One of the things the Norwegian socialist system has nearly perfected is the punishment of certain beliefs, behaviors, and lifestyles by taxing them to death and the rewarding of others with taxpayer-funded largesse.
For example, if you choose to socialize regularly with your friends at a bar, where you enjoy a couple of beers while talking over your problems, you’ll be severely penalized for it by Norway’s sky-high alcohol taxes, as a result of which the average beer costs around ten dollars. If, by contrast, you choose to meet your friends at a Muslim community center, where you discuss the virtues of hijab, honor killing, forced marriage, and female genital mutilation and the evils of democracy, sexual equality, freedom of speech, freedom of religion, and gay rights over a cup of coffee, you’ll be just fine, because these centers enjoy generous government support. It’s all quite simple — bars bad, Muslim community centers good.
The same calculus applies to all sorts of other things. The Norwegian system is suspicious of entrepreneurs — seen through socialist eyes, they are troublemakers, introducing an element of chaos, anarchy, and unpredictability into what otherwise would be a smoothly functioning machine under constant government oversight. Among the entrepreneurs who are regarded with suspicion are freelance writers. The system does its best to discourage people from entering this line of work by (among other things) forcing them to charge their customers value-added tax, file paperwork about this every two months, and fill out additional tax forms every year. In addition, the Norwegian system offers a range of benefits and perks to ordinary employees that freelancers finance with their taxes but are barred from enjoying themselves. To be a freelance writer in Norway, in short, is to condemn oneself to the life of a second-class citizen.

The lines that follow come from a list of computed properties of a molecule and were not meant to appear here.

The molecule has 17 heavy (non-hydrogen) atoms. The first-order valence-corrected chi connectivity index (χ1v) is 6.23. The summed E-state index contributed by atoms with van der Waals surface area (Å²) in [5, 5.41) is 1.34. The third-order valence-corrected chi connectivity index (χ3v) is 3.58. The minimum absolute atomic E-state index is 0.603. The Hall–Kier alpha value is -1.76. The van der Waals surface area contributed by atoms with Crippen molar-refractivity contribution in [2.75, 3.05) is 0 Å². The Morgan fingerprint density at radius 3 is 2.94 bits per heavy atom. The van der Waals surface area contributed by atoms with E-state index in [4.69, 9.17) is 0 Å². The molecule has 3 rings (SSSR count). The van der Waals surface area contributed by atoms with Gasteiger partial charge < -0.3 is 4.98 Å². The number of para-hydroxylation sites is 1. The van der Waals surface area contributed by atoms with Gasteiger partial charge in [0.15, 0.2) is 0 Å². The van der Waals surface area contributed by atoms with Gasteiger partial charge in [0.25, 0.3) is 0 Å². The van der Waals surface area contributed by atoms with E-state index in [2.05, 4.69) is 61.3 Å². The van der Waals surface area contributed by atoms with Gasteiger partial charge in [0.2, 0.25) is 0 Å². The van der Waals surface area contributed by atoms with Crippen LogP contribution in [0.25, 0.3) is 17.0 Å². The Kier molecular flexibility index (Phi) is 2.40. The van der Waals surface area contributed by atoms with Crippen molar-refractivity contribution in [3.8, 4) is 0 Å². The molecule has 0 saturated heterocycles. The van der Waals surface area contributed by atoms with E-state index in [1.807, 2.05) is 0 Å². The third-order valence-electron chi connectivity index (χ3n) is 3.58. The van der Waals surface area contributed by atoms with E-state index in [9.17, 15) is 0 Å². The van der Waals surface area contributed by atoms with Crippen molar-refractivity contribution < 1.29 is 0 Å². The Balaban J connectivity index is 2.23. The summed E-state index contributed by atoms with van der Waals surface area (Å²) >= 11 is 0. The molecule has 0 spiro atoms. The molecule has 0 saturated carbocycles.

But this is not, note well, the case for all freelance writers. A number of authors and poets receive an annual government stipend amounting to a figure which, in American dollars, is somewhere in the low five figures. What to make of this? On the one hand, it is not unreasonable to argue that a democratic nation should find ways to promote cultural achievement. On the other hand, it is not unreasonable to ask why authors upon whom the government does not look fondly should pay steep taxes to support authors who, for whatever reason, have won the government’s favor. This question is especially critical when the taxpaying author is struggling to make ends meet and the tax-money-receiving author is wealthy.